After reviewing widespread reports about antenna-related problems with Apple's new iPhone 4, Kershaw, Cutter & Ratinoff launched an investigation to find out whether the problem is in fact wide-spread. Immediately, iPhone 4 owners began contacting the firm with identical reports of the iPhone 4's antenna not working properly. On June 29, 2010, the firm filed suit against Apple and AT&T in the Northern District of California, and are seeking relief on behalf of all iPhone 4 users.
Consumers have eagerly awaited the launch of the new iPhone 4, which sold 1.7 million in its first week of sales, according to Apple. The phone retails for $199.00 for the 16GB model or $299.00 for the 32GB model with a 2-year contract (or $599.00 16GB / $699.00 32GB without a contract). Users pay a $36 activation fee plus a mandatory minimum $15 monthly data plan over and above their standard monthly plan and usage fees.
After purchasing, many consumers discovered that their new phones did not provide the better reception they were promised. The new design features a metal antenna encircling the entire outside edge of the phone that, when touched with one's hand, limits the phone's ability to send and receive data and phone calls.
The only solutions that have been offered by Apple to date have been to sell rubber cases which Apple manufactures and which retail for $29 each, and to instruct users that they are holding the phone incorrectly. In other words, iPhone 4 users must either hold their phone in awkward manner or pay more money on top of the premium paid for the iPhone 4 in order to have a functional phone. Reports from inside Apple leaked to the media may suggest that the inherent defect in the phone's design was known to Apple and AT&T before it was sold, and was not disclosed to the millions of initial purchasers.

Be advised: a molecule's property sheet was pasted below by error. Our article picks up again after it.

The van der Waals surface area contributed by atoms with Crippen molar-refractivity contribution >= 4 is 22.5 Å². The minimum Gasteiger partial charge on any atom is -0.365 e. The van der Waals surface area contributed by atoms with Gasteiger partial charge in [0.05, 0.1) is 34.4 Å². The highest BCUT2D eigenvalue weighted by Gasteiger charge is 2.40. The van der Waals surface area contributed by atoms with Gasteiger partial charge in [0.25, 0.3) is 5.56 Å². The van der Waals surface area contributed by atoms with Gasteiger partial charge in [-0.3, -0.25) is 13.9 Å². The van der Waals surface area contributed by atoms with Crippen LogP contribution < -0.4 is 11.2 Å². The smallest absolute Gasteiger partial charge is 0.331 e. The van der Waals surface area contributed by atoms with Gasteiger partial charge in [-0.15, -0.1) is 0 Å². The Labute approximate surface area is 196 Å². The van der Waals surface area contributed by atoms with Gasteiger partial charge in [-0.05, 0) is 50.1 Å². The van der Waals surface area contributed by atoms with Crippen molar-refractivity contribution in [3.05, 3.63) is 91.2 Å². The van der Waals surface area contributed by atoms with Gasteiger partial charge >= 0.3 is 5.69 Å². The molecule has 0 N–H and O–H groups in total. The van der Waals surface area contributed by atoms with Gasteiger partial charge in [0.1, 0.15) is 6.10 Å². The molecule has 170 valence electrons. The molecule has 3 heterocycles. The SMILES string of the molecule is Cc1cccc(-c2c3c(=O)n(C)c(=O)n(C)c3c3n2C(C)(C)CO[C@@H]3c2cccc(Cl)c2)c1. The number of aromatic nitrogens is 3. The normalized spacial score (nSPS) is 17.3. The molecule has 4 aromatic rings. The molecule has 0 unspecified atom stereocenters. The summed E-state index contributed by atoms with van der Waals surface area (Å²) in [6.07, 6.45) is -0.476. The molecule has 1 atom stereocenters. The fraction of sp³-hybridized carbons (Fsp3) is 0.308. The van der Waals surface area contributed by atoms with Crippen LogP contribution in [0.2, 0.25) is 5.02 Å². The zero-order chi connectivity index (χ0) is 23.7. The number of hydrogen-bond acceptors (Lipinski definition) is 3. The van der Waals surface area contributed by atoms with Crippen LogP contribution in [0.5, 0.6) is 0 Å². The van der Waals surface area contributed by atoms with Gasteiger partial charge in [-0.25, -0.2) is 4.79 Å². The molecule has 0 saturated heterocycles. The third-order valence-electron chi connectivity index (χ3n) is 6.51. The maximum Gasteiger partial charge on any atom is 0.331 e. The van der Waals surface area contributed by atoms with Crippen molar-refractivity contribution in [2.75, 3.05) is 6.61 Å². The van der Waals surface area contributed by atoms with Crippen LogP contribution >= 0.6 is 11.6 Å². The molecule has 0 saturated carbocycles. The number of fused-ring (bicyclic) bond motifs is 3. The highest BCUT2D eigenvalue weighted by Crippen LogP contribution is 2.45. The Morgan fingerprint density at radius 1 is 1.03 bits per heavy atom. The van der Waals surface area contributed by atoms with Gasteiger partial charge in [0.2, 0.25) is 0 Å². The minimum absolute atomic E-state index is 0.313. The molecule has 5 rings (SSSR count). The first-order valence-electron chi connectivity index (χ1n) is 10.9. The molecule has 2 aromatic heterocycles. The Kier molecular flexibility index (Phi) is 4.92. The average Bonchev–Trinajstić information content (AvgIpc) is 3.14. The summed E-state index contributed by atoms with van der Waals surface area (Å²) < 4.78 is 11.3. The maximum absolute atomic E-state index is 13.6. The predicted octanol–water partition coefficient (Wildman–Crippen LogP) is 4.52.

Since Kershaw, Cutter & Ratinoff announced their investigation, more than 1200 iPhone 4 users have contacted the firm.
If the case resolves in favor of iPhone 4 customers on a class-wide basis, each member of the class will receive formal notice of the case under the supervision of the court that oversees the case.